Though the Special Rapporteur is not concerned with the nature of the information uploaded or downloaded, but the punishment – that is, disconnection of internet access. Disconnection is coming within the scope of freedom of expression because the internet is now incorporated into virtually every aspect of modern life. Beyond enabling users to exercise a range of civil and political rights, it has also become vital in exercising economic and social rights, such as the right to education. According to the G8 internet access “is an essential infrastructure for participation in today's economy.”

Of course the right to freedom of expression is not absolute. Human rights law permits freedom of expression to be restricted to safeguard the rights of others, such as in the case of child abuse images, hate speech, defamation, incitement to commit genocide, advocacy of discrimination or violence.

But, such restrictions must follow the principles of legal certainty. They must be provided in law, so that the restriction is clear and predictable to those subject to the law. They must be proportional – that is they are necessary and considering the negative effects beyond the intended aim, they are the least restrictive means required for the stated aim of protecting the rights of others. The Special Rapporteur also highlights that any legislation restricting the right to freedom of expression must be applied by a body which is independent of any political or commercial influences, in a manner that is neither arbitrary nor discriminatory, with adequate safeguard against abuse.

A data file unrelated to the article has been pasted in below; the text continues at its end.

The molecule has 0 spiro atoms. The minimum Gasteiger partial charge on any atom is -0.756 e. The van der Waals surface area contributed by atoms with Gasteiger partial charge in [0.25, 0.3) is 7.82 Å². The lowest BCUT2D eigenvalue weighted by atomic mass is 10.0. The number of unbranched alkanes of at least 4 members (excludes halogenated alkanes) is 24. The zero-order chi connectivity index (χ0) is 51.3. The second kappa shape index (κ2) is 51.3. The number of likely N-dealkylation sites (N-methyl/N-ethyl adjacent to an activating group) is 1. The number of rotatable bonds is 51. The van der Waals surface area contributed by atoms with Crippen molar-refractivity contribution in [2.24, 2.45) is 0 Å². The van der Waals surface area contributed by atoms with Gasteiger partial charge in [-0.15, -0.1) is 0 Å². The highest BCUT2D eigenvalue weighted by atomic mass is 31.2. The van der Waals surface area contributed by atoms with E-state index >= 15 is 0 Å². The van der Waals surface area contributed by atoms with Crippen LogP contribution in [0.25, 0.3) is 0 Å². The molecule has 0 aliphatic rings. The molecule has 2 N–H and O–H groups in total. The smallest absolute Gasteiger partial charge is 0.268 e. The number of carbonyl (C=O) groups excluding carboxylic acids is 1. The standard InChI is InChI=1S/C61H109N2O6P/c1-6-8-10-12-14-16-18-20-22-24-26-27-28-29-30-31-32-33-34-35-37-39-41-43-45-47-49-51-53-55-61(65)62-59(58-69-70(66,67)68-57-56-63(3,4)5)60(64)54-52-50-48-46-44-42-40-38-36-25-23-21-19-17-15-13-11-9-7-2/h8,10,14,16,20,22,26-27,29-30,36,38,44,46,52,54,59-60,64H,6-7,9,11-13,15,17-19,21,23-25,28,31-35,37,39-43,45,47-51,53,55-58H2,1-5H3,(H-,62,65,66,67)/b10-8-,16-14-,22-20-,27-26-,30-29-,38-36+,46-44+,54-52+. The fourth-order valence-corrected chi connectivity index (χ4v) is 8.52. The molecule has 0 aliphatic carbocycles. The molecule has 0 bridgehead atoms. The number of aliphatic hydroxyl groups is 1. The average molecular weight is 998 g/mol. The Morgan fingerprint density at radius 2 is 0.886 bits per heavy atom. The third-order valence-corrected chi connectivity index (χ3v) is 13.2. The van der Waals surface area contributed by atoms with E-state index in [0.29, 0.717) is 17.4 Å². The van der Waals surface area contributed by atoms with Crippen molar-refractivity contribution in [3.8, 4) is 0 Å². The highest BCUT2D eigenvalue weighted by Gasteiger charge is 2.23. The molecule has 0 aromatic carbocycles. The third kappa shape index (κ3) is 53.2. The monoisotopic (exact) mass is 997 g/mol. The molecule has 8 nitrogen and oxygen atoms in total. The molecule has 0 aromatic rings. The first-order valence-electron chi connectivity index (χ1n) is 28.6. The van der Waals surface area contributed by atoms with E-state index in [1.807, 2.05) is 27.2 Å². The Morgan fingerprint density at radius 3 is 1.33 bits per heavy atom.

On the basis of this analysis the Special Rapporteur concludes that disconnecting users from internet access is disproportionate in all case, that is, it does not meet test of necessity and least restrictive means required for the stated aim. He urges for laws which permit the disconnection of internet access to be amended or repealed. So the Special Rapporteur has concluded that disconnection is a disproportionate punishment in case of child abuse images as well as copyright infringement – surprisingly enough his decision in the former is less controversial in a UK context than with regards to the latter.

In the UK restrictions on the use of computers or the internet are commonly imposed through sexual offences prevention orders, or SOPOs, under the Sexual Offences Act 2003. SOPOs can be imposed in relation to a number of sexual offences, including the distribution of child abuse images, if the court is satisfied that such an order is ‘necessary’ to protecting the public from harm. A number of early SOPOs imposed a total ban on internet access but such total bans were overturned on the grounds that they were not necessary to achieve the statutory objective or not proportionate to the point of being ‘draconian’.